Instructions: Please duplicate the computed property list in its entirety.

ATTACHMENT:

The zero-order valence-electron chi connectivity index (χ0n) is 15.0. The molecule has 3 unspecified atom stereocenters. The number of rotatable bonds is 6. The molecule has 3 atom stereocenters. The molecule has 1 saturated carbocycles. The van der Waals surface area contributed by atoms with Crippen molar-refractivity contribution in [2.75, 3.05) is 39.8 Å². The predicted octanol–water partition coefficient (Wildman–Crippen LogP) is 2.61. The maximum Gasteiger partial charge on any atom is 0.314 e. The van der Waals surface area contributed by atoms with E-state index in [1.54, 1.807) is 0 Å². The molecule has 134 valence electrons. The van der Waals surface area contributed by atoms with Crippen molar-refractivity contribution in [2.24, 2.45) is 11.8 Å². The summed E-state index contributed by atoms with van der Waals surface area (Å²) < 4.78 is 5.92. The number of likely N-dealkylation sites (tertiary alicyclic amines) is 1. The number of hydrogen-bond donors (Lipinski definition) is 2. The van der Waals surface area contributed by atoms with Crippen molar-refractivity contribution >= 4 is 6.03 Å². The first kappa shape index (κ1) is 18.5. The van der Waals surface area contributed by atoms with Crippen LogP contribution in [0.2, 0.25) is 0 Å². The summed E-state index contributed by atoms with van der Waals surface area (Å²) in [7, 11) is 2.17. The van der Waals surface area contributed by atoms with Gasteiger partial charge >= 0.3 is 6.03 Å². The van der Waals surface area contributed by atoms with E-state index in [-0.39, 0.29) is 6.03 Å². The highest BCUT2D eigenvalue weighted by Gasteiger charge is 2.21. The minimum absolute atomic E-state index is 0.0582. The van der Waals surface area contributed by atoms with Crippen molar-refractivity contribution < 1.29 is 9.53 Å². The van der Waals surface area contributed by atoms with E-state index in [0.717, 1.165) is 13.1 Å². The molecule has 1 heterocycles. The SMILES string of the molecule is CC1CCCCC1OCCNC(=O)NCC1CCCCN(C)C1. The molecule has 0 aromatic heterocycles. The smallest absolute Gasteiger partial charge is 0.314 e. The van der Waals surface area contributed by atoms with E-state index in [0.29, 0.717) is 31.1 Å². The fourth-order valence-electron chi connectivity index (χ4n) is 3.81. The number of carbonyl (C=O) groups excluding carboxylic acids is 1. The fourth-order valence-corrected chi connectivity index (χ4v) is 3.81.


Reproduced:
The zero-order valence-electron chi connectivity index (χ0n) is 15.0. The molecule has 3 unspecified atom stereocenters. The number of rotatable bonds is 6. The molecule has 3 atom stereocenters. The molecule has 1 saturated carbocycles. The van der Waals surface area contributed by atoms with Crippen molar-refractivity contribution in [2.75, 3.05) is 39.8 Å². The predicted octanol–water partition coefficient (Wildman–Crippen LogP) is 2.61. The maximum Gasteiger partial charge on any atom is 0.314 e. The van der Waals surface area contributed by atoms with E-state index in [1.54, 1.807) is 0 Å². The molecule has 134 valence electrons. The van der Waals surface area contributed by atoms with Crippen molar-refractivity contribution in [2.24, 2.45) is 11.8 Å². The summed E-state index contributed by atoms with van der Waals surface area (Å²) < 4.78 is 5.92. The number of likely N-dealkylation sites (tertiary alicyclic amines) is 1. The number of hydrogen-bond donors (Lipinski definition) is 2. The van der Waals surface area contributed by atoms with Crippen molar-refractivity contribution >= 4 is 6.03 Å². The first kappa shape index (κ1) is 18.5. The van der Waals surface area contributed by atoms with Crippen LogP contribution in [0.2, 0.25) is 0 Å². The summed E-state index contributed by atoms with van der Waals surface area (Å²) in [7, 11) is 2.17. The van der Waals surface area contributed by atoms with Gasteiger partial charge >= 0.3 is 6.03 Å². The van der Waals surface area contributed by atoms with E-state index in [-0.39, 0.29) is 6.03 Å². The highest BCUT2D eigenvalue weighted by Gasteiger charge is 2.21. The minimum absolute atomic E-state index is 0.0582. The van der Waals surface area contributed by atoms with Crippen molar-refractivity contribution < 1.29 is 9.53 Å². The van der Waals surface area contributed by atoms with E-state index in [0.717, 1.165) is 13.1 Å². The molecule has 1 heterocycles. The SMILES string of the molecule is CC1CCCCC1OCCNC(=O)NCC1CCCCN(C)C1. The molecule has 0 aromatic heterocycles. The smallest absolute Gasteiger partial charge is 0.314 e. The van der Waals surface area contributed by atoms with E-state index in [0.29, 0.717) is 31.1 Å². The fourth-order valence-electron chi connectivity index (χ4n) is 3.81. The number of carbonyl (C=O) groups excluding carboxylic acids is 1. The fourth-order valence-corrected chi connectivity index (χ4v) is 3.81.